climate crisis, biodiversity, oceans, UN, treaty
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Nations Reach Accord to Protect Marine Life on High Seas (Maria)

The authors write, “For the first time, United Nations members have agreed on a unified treaty to protect biodiversity in the high seas — representing a turning point for vast stretches of the planet where conservation has previously been hampered by a confusing patchwork of laws. The UN Convention on the Law of the Sea came into force in 1994, before marine biodiversity was a well-established concept. The treaty agreement concluded two weeks of talks in New York. … The unified agreement treaty, which applies to nearly half the planet’s surface, was reached late Saturday.”

The Checkered Past of the Contractor Monitoring the Air in East Palestine (DonkeyHotey)

From The American Prospect: “A contractor for Norfolk Southern that is conducting air quality monitoring in East Palestine, Ohio, has a controversial history of what critics have described as inaccurate testing tilted toward the corporations that hire it. The company has been the subject of several lawsuits over its conduct, and members of Congress have warned corporations not to hire the firm in the past.”

A San Diego Judge Had a Defendant’s 13-Year-Old Daughter Handcuffed. Now the Incident Is Under Review. (Reader Steve)

From The San Diego Union-Tribune: “A misconduct complaint against San Diego-based U.S. District Judge Roger Benitez, who ordered a U.S. marshal to handcuff a defendant’s 13-year-old daughter during a hearing, will be reviewed by a higher court, the U.S. 9th Circuit Court of Appeals said [last week]. The handcuffing exercise, which brought the girl to tears in the courtroom, was intended to scare her away from doing drugs and ending up in court like her father, Benitez explained to her, according to a transcript of the Feb. 13 hearing.”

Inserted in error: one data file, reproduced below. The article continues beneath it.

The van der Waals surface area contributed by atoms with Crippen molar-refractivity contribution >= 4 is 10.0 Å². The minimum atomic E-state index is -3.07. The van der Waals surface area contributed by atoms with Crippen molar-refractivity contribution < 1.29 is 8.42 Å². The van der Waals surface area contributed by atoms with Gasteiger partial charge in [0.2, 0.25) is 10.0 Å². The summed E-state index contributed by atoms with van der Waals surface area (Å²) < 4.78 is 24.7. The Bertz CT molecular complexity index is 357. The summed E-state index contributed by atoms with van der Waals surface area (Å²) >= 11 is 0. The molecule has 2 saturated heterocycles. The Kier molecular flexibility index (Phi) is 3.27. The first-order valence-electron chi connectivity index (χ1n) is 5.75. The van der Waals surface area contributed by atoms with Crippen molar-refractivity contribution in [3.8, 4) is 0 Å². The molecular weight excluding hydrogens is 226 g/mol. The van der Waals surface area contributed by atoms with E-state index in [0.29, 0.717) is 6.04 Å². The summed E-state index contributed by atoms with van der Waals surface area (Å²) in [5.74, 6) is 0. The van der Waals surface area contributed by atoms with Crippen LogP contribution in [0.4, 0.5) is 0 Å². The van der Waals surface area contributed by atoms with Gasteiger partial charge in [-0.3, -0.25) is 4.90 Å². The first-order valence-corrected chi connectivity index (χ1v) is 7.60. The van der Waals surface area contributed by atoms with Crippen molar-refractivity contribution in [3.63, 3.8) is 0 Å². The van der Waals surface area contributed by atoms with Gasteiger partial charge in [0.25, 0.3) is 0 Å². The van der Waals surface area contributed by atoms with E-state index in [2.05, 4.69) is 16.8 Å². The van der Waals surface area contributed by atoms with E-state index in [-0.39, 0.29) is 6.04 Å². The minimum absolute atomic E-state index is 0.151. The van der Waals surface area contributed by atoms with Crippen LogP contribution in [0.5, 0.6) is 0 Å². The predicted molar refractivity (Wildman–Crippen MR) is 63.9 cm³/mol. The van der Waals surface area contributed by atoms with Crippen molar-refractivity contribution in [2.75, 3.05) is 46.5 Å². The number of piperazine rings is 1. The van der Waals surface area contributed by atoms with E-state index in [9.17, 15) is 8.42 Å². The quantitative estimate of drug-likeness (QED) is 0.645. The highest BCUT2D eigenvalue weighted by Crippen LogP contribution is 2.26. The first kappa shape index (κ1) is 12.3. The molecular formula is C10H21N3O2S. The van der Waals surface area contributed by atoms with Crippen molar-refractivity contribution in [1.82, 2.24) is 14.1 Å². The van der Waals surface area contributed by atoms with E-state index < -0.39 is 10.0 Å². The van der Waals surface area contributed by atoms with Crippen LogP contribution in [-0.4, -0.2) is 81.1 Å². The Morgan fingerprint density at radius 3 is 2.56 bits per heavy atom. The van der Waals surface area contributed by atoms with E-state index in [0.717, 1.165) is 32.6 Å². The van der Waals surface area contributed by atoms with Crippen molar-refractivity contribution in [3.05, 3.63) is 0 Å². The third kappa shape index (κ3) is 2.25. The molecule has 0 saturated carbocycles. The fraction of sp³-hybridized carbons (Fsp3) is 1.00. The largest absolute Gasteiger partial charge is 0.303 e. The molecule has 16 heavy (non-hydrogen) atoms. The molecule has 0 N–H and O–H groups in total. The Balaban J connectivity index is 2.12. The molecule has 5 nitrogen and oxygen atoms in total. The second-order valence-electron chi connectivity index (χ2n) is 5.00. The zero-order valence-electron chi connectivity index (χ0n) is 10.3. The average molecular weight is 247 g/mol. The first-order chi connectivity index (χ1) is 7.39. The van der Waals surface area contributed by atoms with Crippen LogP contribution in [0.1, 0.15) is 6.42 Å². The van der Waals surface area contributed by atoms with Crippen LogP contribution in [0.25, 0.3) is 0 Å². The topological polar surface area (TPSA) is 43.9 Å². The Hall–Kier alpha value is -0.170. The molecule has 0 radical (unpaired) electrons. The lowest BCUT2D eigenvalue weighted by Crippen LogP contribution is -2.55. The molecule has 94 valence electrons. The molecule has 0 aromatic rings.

Justice Thomas Wrote of ‘Crushing Weight’ of Student Loans (Al)

The authors write, “The Supreme Court won’t have far to look if it wants a personal take on the ‘crushing weight’ of student debt that underlies the Biden administration’s college loan forgiveness plan. Justice Clarence Thomas was in his mid-40s and in his third year on the nation’s highest court when he paid off the last of his debt from his time at Yale Law School. Thomas, the court’s longest-serving justice and staunchest conservative, has been skeptical of other Biden administration initiatives. And when the Supreme Court hears arguments Tuesday involving President Joe Biden’s debt relief plan that would wipe away up to $20,000 in outstanding student loans, Thomas is not likely to be a vote in the administration’s favor.”

First Law of Thermodynamics Breakthrough Could Upend a Century of Equilibrium Theory in Physics (Sean)

From The Debrief: “Physicists in West Virginia have announced a potential breakthrough that could help upend a longstanding constraint imposed by the first law of thermodynamics. The discovery, involving how energy is converted in plasmas in space, was described in new research published in the journal Physical Review Letters, and could potentially require scientists to have to rethink how plasmas are heated both in the lab and in space.”

Jimmy Carter, the President Who Tried to Save the Planet (Laura)

The author writes, “He installed solar panels on the White House. He urged Americans to turn down their thermostats while sporting a sweater. And he pressured Congress into putting tens of millions of acres in Alaska off limits to development. Despite serving a single term, Jimmy Carter ranks as one of the most consequential U.S. presidents when it comes to environmentalism, according to historians, conservationists and several former federal officials.”

Egypt Unveils Newly Discovered Chamber Inside Great Pyramid (Dana)

The author writes, “Egypt’s antiquities authorities on Thursday unveiled a newly discovered, sealed-off chamber inside one of the Great Pyramids at Giza, just outside of Cairo, that dates back some 4,500 years ago. The corridor — on the northern side of the Pyramid of Khufu — was discovered using modern scanning technology. It measures 9 meters (nearly 30 feet) in length and is 2 meters (over 6 feet) wide, perched above the main entrance of the pyramid. Archaeologists do not know what the function was of the chamber, which is not accessible from the outside.”


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